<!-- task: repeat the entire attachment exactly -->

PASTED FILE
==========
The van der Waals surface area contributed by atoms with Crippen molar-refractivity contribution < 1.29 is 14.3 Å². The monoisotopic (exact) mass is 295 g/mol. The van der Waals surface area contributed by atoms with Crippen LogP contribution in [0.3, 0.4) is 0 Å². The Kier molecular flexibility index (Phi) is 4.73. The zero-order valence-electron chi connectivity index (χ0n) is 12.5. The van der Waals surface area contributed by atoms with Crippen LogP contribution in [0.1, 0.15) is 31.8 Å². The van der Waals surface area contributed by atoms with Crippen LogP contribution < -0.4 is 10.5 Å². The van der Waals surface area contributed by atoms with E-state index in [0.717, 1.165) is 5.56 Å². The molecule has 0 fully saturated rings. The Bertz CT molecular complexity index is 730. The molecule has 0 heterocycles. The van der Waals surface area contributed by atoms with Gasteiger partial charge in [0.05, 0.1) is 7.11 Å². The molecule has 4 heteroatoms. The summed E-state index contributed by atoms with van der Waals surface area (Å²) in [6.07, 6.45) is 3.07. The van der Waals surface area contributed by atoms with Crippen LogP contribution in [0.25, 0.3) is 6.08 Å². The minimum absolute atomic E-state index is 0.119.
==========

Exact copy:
The van der Waals surface area contributed by atoms with Crippen molar-refractivity contribution < 1.29 is 14.3 Å². The monoisotopic (exact) mass is 295 g/mol. The van der Waals surface area contributed by atoms with Crippen LogP contribution in [0.3, 0.4) is 0 Å². The Kier molecular flexibility index (Phi) is 4.73. The zero-order valence-electron chi connectivity index (χ0n) is 12.5. The van der Waals surface area contributed by atoms with Crippen LogP contribution in [0.1, 0.15) is 31.8 Å². The van der Waals surface area contributed by atoms with Crippen LogP contribution < -0.4 is 10.5 Å². The van der Waals surface area contributed by atoms with E-state index in [0.717, 1.165) is 5.56 Å². The molecule has 0 fully saturated rings. The Bertz CT molecular complexity index is 730. The molecule has 0 heterocycles. The van der Waals surface area contributed by atoms with Gasteiger partial charge in [0.05, 0.1) is 7.11 Å². The molecule has 4 heteroatoms. The summed E-state index contributed by atoms with van der Waals surface area (Å²) in [6.07, 6.45) is 3.07. The van der Waals surface area contributed by atoms with Crippen LogP contribution in [0.25, 0.3) is 6.08 Å². The minimum absolute atomic E-state index is 0.119.